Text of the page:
Warm Guitar Tone – A How-To Guide For Jazz Guitar

by | Jul 13, 2021 | Articles | 22 comments

It’s crazy really –

You can have…

  • the best ear in the world
  • the most sophisticated ideas in your solo
  • great rhythm and;
  • have a wonderful expressive phrasing

The list goes on.


If you don’t have a good tone (i.e. the quality of the sound your guitar makes), then none of these elements will truly make an impact.

Here’s the good news though:

It’s not that difficult really to get a good sound on your instrument and create a warm jazz guitar tone. Especially these days with so many good quality instruments and amps.

I should let you know though:

You’ll find a whole spectrum of views on the subject of tone.

Some guitarists are ‘gear extremists’, and will proclaim that the quality of your guitar leads has a serious impact on your sound.

Others (and jazz guitarists especially have often been criticized for this) hardly pay attention to tone at all.

Let’s take the ‘middle way’ though – here’s a few tips from a self-proclaimed guitar gear luddite:


Tip #1 – Check with what and how (and where) you are striking the string

I play fingerstyle and use fingernails – so I make sure my nails are polished as smooth as

glass and they have a nice even curve – this has the biggest impact on your sound especially on acoustic instruments. This is one sure way to get a warm jazz guitar tone.

If you are using a plectrum, it should be smooth and of good quality. If your playing sounds too ‘slappy’, try a slightly thicker pick. Resin picks can have a great tone.

Also check where you are plucking the strings – I avoid plucking them too close to the bridge which can sound a bit tinny. Side note: I use 0.12 gauge D’Addario XL Flatwounds for a nice thick sound.


Tip #2 – Quality of your guitar

More expensive does not necessarily equal better tone.

Your guitar needs to be decent – however the make and model isn’t as important as you might think.

Make sure the action is set appropriately so the strings don’t buzz on the frets. Also check the strings aren’t old.

(Reason: old strings will sound out of tune as you go up the neck).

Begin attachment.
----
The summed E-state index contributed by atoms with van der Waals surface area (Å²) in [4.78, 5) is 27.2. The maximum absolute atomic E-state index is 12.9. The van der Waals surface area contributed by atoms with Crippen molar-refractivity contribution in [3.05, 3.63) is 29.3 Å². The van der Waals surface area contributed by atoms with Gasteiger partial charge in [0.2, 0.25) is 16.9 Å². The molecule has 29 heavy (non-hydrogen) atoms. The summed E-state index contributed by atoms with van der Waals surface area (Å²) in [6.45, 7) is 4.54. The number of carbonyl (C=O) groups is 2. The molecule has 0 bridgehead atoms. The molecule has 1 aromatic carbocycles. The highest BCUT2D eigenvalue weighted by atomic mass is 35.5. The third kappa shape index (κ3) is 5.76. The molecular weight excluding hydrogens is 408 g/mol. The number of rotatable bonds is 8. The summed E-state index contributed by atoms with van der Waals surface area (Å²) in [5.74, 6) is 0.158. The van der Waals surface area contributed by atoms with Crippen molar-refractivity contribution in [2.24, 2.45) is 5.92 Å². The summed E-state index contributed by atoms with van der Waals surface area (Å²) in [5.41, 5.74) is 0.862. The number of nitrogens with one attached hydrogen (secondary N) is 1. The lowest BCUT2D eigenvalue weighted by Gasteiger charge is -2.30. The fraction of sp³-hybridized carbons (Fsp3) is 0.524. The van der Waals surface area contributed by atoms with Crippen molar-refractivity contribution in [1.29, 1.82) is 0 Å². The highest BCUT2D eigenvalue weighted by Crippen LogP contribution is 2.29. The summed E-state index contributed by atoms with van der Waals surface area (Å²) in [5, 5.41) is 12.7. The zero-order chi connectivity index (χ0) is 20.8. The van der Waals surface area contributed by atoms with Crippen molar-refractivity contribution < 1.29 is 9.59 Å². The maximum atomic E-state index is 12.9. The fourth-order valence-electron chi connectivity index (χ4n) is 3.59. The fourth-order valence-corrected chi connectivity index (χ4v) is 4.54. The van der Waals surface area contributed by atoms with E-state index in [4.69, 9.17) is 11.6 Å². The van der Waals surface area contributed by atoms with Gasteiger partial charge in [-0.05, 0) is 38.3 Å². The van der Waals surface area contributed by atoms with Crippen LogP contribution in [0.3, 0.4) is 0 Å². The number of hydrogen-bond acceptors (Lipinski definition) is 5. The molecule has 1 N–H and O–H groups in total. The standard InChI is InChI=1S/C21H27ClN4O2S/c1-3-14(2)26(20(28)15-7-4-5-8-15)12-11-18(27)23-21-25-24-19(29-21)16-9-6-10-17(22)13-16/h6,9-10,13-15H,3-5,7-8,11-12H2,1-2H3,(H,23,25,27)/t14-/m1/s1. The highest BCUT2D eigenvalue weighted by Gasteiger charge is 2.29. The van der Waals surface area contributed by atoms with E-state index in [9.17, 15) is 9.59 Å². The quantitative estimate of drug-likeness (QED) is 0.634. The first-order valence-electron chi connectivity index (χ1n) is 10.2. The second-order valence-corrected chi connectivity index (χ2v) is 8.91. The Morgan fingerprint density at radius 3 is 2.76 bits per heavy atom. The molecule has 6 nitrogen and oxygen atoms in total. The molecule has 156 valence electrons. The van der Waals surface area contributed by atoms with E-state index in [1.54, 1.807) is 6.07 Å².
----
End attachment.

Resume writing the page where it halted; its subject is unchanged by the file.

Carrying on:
Whichever instrument you play, choose a guitar of which you enjoy the sound and feel.

More expensive does not necessarily equal better tone – when I picked up my first archtop I tried every one in the store, and the Ibanez you see me playing on my videos was a MUCH better tone than guitars at four times the price.


Tip #3 – Tone Knob (especially for jazz!)

Regardless of instrument, if you are playing jazz and want the typical jazz tone, roll your tone knob down quite a bit (I do this even on my archtop) and as I mentioned before, play more towards the neck pickup rather than the bridge – you’ll get that warm, ‘sweet as chocolate sound’. Ooooh yeah.


Tip #4 – Your amp (if using an electric guitar)

Here’s the thing:

A good quality amp is actually more important than the guitar when it comes to tone. For jazz, a valve amp can definitely give a great sound, however these days I’m using a Boss Katana solid state amp and get a fantastic result.

Tip #5 – Experiment!

There is no universal ‘good tone’. Experiment with the above and come up with a sound YOU are happy with.

There is no universal ‘good tone’. Experiment with the above and come up with a sound YOU are happy with.

Tone is a very subjective thing, and there is no one right way.

My approach:

Experiment with all the above factors until you settle on a sound which best serves to deliver your musical message, and go with your gut.

Then, record yourself and listen back and evaluate your tone. Rinse and repeat a few times until you pin down a suitable tone.

Be careful though:

Embarking on a quest for the ‘perfect tone’ can be quite a rabbit hole to go down. Near enough is usually good enough – spend a bit of time finding your sound but then turn your attention to the most important bit – actually playing music!

Over to you – what did YOU think of this article on getting a good jazz guitar tone? Leave a comment below with your thoughts.


Greg O’Rourke

Founder, FretDojo
World Leader in Online Guitar Education

jazz guitar instruction

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